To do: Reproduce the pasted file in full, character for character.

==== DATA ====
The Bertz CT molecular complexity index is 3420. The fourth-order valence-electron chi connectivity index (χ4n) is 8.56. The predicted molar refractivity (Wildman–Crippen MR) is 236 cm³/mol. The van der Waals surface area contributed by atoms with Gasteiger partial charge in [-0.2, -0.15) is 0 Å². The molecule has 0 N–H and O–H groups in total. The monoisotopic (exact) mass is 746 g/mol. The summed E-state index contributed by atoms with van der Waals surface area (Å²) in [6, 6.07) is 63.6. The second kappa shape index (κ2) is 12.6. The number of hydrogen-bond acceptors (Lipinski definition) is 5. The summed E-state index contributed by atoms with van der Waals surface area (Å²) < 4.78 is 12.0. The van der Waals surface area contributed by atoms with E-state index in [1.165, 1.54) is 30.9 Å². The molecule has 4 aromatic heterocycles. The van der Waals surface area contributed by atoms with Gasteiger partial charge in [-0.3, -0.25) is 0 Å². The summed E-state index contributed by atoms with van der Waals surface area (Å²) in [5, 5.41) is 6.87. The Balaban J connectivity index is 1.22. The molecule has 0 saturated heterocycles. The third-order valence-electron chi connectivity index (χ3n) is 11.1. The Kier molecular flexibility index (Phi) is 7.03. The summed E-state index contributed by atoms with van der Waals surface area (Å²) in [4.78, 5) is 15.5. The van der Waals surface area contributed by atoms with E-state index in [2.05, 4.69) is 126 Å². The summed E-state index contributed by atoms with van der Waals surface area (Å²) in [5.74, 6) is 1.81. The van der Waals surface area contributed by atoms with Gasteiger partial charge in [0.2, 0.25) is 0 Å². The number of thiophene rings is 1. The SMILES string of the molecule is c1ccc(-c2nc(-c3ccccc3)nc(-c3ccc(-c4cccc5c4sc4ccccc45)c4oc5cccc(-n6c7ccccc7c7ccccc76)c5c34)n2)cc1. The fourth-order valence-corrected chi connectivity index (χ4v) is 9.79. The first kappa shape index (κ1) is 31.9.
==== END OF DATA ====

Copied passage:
The Bertz CT molecular complexity index is 3420. The fourth-order valence-electron chi connectivity index (χ4n) is 8.56. The predicted molar refractivity (Wildman–Crippen MR) is 236 cm³/mol. The van der Waals surface area contributed by atoms with Gasteiger partial charge in [-0.2, -0.15) is 0 Å². The molecule has 0 N–H and O–H groups in total. The monoisotopic (exact) mass is 746 g/mol. The summed E-state index contributed by atoms with van der Waals surface area (Å²) in [6, 6.07) is 63.6. The second kappa shape index (κ2) is 12.6. The number of hydrogen-bond acceptors (Lipinski definition) is 5. The summed E-state index contributed by atoms with van der Waals surface area (Å²) < 4.78 is 12.0. The van der Waals surface area contributed by atoms with E-state index in [1.165, 1.54) is 30.9 Å². The molecule has 4 aromatic heterocycles. The van der Waals surface area contributed by atoms with Gasteiger partial charge in [-0.3, -0.25) is 0 Å². The summed E-state index contributed by atoms with van der Waals surface area (Å²) in [5, 5.41) is 6.87. The Balaban J connectivity index is 1.22. The molecule has 0 saturated heterocycles. The third-order valence-electron chi connectivity index (χ3n) is 11.1. The Kier molecular flexibility index (Phi) is 7.03. The summed E-state index contributed by atoms with van der Waals surface area (Å²) in [4.78, 5) is 15.5. The van der Waals surface area contributed by atoms with E-state index in [2.05, 4.69) is 126 Å². The summed E-state index contributed by atoms with van der Waals surface area (Å²) in [5.74, 6) is 1.81. The van der Waals surface area contributed by atoms with Gasteiger partial charge in [0.2, 0.25) is 0 Å². The number of thiophene rings is 1. The SMILES string of the molecule is c1ccc(-c2nc(-c3ccccc3)nc(-c3ccc(-c4cccc5c4sc4ccccc45)c4oc5cccc(-n6c7ccccc7c7ccccc76)c5c34)n2)cc1. The fourth-order valence-corrected chi connectivity index (χ4v) is 9.79. The first kappa shape index (κ1) is 31.9.